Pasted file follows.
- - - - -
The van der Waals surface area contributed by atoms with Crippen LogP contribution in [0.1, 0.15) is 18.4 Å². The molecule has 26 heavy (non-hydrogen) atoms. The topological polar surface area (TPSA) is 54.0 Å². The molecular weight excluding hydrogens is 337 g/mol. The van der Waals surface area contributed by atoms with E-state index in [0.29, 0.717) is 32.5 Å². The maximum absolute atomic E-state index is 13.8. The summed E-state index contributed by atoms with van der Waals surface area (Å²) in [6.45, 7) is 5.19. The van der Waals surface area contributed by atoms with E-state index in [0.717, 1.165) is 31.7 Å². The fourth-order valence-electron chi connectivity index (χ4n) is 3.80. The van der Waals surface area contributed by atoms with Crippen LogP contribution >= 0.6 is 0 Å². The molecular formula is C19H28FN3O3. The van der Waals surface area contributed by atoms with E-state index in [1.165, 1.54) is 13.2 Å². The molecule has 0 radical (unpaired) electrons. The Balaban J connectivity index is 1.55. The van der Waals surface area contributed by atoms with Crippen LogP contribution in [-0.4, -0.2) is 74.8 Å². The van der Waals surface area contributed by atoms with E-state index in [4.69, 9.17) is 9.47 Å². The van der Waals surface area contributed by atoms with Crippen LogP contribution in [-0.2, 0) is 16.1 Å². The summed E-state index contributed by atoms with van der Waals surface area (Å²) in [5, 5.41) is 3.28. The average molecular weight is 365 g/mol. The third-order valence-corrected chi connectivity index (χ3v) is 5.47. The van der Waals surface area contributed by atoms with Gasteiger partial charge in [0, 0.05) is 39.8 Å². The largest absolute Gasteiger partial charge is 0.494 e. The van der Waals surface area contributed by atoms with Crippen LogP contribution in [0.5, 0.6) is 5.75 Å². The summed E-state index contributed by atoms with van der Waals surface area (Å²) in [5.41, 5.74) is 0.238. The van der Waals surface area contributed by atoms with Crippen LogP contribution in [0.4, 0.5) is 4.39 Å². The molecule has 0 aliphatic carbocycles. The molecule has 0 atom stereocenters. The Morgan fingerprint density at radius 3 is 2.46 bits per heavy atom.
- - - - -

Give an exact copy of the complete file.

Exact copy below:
The van der Waals surface area contributed by atoms with Crippen LogP contribution in [0.1, 0.15) is 18.4 Å². The molecule has 26 heavy (non-hydrogen) atoms. The topological polar surface area (TPSA) is 54.0 Å². The molecular weight excluding hydrogens is 337 g/mol. The van der Waals surface area contributed by atoms with E-state index in [0.29, 0.717) is 32.5 Å². The maximum absolute atomic E-state index is 13.8. The summed E-state index contributed by atoms with van der Waals surface area (Å²) in [6.45, 7) is 5.19. The van der Waals surface area contributed by atoms with E-state index in [0.717, 1.165) is 31.7 Å². The fourth-order valence-electron chi connectivity index (χ4n) is 3.80. The van der Waals surface area contributed by atoms with Crippen LogP contribution >= 0.6 is 0 Å². The molecular formula is C19H28FN3O3. The van der Waals surface area contributed by atoms with E-state index in [1.165, 1.54) is 13.2 Å². The molecule has 0 radical (unpaired) electrons. The Balaban J connectivity index is 1.55. The van der Waals surface area contributed by atoms with Crippen LogP contribution in [-0.4, -0.2) is 74.8 Å². The van der Waals surface area contributed by atoms with E-state index in [4.69, 9.17) is 9.47 Å². The van der Waals surface area contributed by atoms with Crippen LogP contribution in [-0.2, 0) is 16.1 Å². The summed E-state index contributed by atoms with van der Waals surface area (Å²) in [5, 5.41) is 3.28. The average molecular weight is 365 g/mol. The third-order valence-corrected chi connectivity index (χ3v) is 5.47. The van der Waals surface area contributed by atoms with Gasteiger partial charge in [0, 0.05) is 39.8 Å². The largest absolute Gasteiger partial charge is 0.494 e. The van der Waals surface area contributed by atoms with Crippen LogP contribution in [0.5, 0.6) is 5.75 Å². The summed E-state index contributed by atoms with van der Waals surface area (Å²) in [5.41, 5.74) is 0.238. The van der Waals surface area contributed by atoms with Crippen LogP contribution in [0.4, 0.5) is 4.39 Å². The molecule has 0 aliphatic carbocycles. The molecule has 0 atom stereocenters. The Morgan fingerprint density at radius 3 is 2.46 bits per heavy atom.